The disruption about to occur with the introduction of “printed milk” not only resonates strongly in dairy-centric countries like New Zealand but also presents a opportunities for countries reliant on coconut milk exports, such as Sri Lanka.
Source : Veganz
As this quite incredible 2D printing led by Germany's VEGANZ supermarket chain gains traction, its potential implications stretch far beyond traditional dairy, offering both challenges and opportunities for nations with diverse agricultural landscapes.
Jan Bredack, founder and CEO of Veganz Group AG, was quoted recently saying his company is looking forward to breaking down traditional milk supply paradigms, using Oat milk as the foundation for what is seen as 'major disruption'.
'We are incredibly excited that our new printed products will offer environmentally superior, great tasting and even heathier alternatives that our customers look for in every Veganz product they purchase', said Jan Bredack.
In New Zealand, where dairy milk is a cornerstone of the economy, the emergence of printed milk has to be sending both ripples of fear and anticipation through the ranks of that country's more-than 10,000 dairy farming operators.
The traditional dairy industry ultimately faces the prospect of reduced demand as consumers gravitate towards more sustainable and convenient alternatives. This shift will impact established supply chains and export revenues, compelling the industry to explore innovative avenues for growth.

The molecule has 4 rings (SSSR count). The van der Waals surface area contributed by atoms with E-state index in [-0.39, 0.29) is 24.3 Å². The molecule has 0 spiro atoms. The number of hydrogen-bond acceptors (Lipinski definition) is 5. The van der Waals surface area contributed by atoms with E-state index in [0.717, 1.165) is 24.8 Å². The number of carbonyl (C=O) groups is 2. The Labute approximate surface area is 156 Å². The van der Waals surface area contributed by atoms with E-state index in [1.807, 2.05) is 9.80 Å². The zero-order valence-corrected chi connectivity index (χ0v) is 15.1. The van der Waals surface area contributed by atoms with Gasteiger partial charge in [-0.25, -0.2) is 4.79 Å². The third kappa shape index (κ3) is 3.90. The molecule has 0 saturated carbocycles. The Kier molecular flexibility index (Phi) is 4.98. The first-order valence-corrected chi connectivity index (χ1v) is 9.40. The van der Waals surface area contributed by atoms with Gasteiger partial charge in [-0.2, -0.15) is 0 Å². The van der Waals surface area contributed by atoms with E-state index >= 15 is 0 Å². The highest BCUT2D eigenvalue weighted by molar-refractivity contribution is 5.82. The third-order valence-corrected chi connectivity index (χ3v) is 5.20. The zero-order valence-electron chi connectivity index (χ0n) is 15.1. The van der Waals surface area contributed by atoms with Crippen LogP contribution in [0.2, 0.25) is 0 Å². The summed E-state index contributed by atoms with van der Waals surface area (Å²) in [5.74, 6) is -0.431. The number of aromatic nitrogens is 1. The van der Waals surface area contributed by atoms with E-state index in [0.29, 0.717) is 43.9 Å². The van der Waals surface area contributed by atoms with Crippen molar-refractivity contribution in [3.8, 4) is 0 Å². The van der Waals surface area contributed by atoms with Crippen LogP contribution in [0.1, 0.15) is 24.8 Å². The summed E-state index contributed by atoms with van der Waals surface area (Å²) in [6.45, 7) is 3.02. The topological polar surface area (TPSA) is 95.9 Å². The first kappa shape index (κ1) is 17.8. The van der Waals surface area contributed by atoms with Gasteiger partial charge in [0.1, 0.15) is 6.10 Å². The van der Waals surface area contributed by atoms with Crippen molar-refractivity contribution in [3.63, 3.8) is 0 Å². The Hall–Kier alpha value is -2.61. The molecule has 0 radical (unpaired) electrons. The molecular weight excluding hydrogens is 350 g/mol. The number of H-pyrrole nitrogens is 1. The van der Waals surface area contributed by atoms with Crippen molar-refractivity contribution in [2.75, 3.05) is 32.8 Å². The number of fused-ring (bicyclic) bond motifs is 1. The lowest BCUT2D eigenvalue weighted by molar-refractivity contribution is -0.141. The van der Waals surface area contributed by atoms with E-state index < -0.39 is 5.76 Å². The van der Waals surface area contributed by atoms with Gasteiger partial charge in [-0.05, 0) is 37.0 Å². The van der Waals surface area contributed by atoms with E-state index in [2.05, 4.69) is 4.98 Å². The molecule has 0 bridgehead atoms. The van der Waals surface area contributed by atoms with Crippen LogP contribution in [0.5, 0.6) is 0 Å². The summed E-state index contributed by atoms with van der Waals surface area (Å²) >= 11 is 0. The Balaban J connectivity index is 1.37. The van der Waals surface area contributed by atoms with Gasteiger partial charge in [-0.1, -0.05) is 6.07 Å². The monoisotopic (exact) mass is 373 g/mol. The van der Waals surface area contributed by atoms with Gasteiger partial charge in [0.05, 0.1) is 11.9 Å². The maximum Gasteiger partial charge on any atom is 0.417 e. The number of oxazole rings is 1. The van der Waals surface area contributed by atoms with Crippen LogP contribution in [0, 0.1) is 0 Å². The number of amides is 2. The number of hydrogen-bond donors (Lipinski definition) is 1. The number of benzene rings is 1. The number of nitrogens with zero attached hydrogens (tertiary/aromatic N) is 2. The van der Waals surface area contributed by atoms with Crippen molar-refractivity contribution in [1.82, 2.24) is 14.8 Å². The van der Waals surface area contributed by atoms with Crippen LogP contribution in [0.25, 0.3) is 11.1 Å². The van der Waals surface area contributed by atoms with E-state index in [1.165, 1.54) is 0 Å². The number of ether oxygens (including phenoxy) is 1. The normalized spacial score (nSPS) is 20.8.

Conversely, for coconut milk exporters like Sri Lanka, the advent of printed milk offers unique opportunities . While coconut milk itself is a popular dairy alternative, the printed milk technology could be harnessed to diversify product offerings.
By adapting the 2D printing process to coconut milk, Sri Lanka could potentially create a range of innovative coconut-based milk products catering to the global demand for organic plant-based alternatives, such as printed soups and coconut curry sauces. The possibilities are endless.
The environmental benefits of printed milk also align with Sri Lanka’s commitment to sustainability. By reducing the need for excessive water transportation and minimizing packaging waste, the country would further enhance its reputation as a responsible and eco-conscious producer.
Source: Veganz - Printed oat milk ready for the mail
This, in turn, will undoubtedly attract environmentally conscious GENZ consumers and forge new trade partnerships centered around innovative, planet-friendly products.
The monumental disruption ignited by printed milk extends its reach to countries far beyond dairy-centric nations. For countries like New Zealand, the challenge lies in adapting to shifting consumer preferences and exploring novel avenues for growth.
As nations navigate the landscape of sustainable food production, embracing the printed milk revolution could pave the way for economic resilience, innovation, and global leadership in the burgeoning plant-based milk market.
Still to face 'economy of scale' issues, Germany's Veganz is working closely with its US partners, Vitiprints, the 2D technology behind what is becoming known as 'page milk', signing up dozens of subscribers wanting to be 'first-in' when the printed milk pages are released in two days time.
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